GUI Library Task Force
S. Alexander Jacobson
Tue, 25 Sep 2001 22:57:48 -0400 (Eastern Daylight Time)
Given that Haskell98 is not ready for libraries anyway, why are you so
concerned about it? A GUI system without concurrency is still incomplete.
The haskell library interface story is still pretty weak because there is
no consensus about what monad they should expose (and whether they should
really expose arrows or something else). Why not focus on rolling from
H98 into a production quality Haskell system and make the best GUI for
On Tue, 25 Sep 2001, Manuel M. T. Chakravarty wrote:
> "Simon Peyton-Jones" <email@example.com> wrote,
> > | * Start from the API of GTK+ as a base line:
> > That's fine by me. But can I suggest that the task force be sure
> > to read the details of the Clean GUI library design. Peter Aachten
> > (while visiting Cambridge) rendered a good chunk of it into Haskell,
> > using MVars exactly as you describe. (The type structure became
> > a good deal simpler than the Clean library when using MVars instead
> > of state-passing.)
> > The reason I think its worth a careful look is that the Clean folk have
> > developed their library interface over a long period, and have a lot
> > of experience in its use. It is not specific to any one platform or
> > toolkit, nor does it attempt to implement everything, so its general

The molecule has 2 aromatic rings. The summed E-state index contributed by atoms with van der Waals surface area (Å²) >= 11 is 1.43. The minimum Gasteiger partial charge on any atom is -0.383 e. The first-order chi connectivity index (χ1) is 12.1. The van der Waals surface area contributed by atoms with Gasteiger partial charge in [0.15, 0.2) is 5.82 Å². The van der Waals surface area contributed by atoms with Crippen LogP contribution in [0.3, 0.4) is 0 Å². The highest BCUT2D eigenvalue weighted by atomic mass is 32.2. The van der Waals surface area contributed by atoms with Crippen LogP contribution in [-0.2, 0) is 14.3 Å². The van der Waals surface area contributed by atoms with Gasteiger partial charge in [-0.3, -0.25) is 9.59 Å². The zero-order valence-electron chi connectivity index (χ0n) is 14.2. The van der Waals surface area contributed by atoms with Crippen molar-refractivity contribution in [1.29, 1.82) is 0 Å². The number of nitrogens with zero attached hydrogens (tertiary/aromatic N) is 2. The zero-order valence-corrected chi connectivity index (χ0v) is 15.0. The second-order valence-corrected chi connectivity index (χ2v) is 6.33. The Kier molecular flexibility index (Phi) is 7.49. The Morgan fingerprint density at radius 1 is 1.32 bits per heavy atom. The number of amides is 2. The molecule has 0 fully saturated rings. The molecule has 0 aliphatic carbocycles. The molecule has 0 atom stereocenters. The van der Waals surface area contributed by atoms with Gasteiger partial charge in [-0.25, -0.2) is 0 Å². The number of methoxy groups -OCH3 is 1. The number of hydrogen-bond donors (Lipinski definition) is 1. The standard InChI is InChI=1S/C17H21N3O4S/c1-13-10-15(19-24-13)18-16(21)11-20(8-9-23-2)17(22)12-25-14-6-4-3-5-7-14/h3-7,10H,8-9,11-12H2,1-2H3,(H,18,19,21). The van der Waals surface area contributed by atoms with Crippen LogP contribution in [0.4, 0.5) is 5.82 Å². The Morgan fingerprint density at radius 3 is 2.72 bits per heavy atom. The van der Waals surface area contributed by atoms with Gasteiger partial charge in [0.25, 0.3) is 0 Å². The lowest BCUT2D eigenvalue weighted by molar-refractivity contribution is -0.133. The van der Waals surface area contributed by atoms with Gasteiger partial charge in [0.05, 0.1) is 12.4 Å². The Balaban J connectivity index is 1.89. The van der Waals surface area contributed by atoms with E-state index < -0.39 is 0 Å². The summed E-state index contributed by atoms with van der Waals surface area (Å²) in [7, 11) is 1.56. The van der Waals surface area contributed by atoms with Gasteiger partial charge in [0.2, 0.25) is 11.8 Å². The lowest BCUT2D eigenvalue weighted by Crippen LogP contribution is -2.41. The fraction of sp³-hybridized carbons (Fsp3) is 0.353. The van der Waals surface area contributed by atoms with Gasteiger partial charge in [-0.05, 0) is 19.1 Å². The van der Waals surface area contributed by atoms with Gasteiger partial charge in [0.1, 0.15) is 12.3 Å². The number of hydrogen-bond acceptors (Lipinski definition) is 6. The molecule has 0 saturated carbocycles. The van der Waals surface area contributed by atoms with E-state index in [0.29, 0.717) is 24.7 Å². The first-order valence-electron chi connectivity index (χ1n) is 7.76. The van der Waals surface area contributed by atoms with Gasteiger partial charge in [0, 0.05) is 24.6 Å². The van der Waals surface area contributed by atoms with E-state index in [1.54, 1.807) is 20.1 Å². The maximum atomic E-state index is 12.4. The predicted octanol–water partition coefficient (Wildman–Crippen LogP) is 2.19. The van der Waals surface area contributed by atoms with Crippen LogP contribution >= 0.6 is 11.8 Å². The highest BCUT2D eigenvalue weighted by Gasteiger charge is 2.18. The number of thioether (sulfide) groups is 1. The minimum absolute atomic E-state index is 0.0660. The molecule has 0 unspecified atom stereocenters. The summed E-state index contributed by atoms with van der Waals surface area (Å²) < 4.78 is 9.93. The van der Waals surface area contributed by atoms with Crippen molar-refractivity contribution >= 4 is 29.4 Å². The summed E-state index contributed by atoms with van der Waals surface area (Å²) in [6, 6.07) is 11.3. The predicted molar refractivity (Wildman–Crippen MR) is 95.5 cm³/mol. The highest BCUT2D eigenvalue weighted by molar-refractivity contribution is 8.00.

> > goals fit with the ones you describe.
> I have looked at the Clean Object IO. While it is certainly
> worthwhile to take from this approach whatever we can, I
> have a number of reasons why I am not convinced that the
> model itself should be adopted for the Haskell GUI:
> * Non-standard extensions: It requires concurrency and
> judging by Section 6 rank-2 polymorphism. I am not quite
> sure how crucial the later is.
> * It integrates facilities for concurrent and distributed
> programming (asynchronous communication via channels). I
> still think, we can keep the GUI API and concurrency as
> two orthogonal features. If you take these features out
> and use IORefs instead of MVars, you are already quite
> close to the model that we currently aim at.
> * I am not a big fan of introducing an extra monad (`GUI' in
> this case). It can easily become a pain in programs that
> do a lot of "normal" IO as you have to lift all IO
> functions to GUI.
> * After this, the main difference that remains is the
> representation of GUI components as a vanilla data type
> instead of opaque handles that do not make the structure
> of the components explicit in the types (like the TupLS
> does). From the paper, it wasn't clear to me how useful
> that is for the application programmer.
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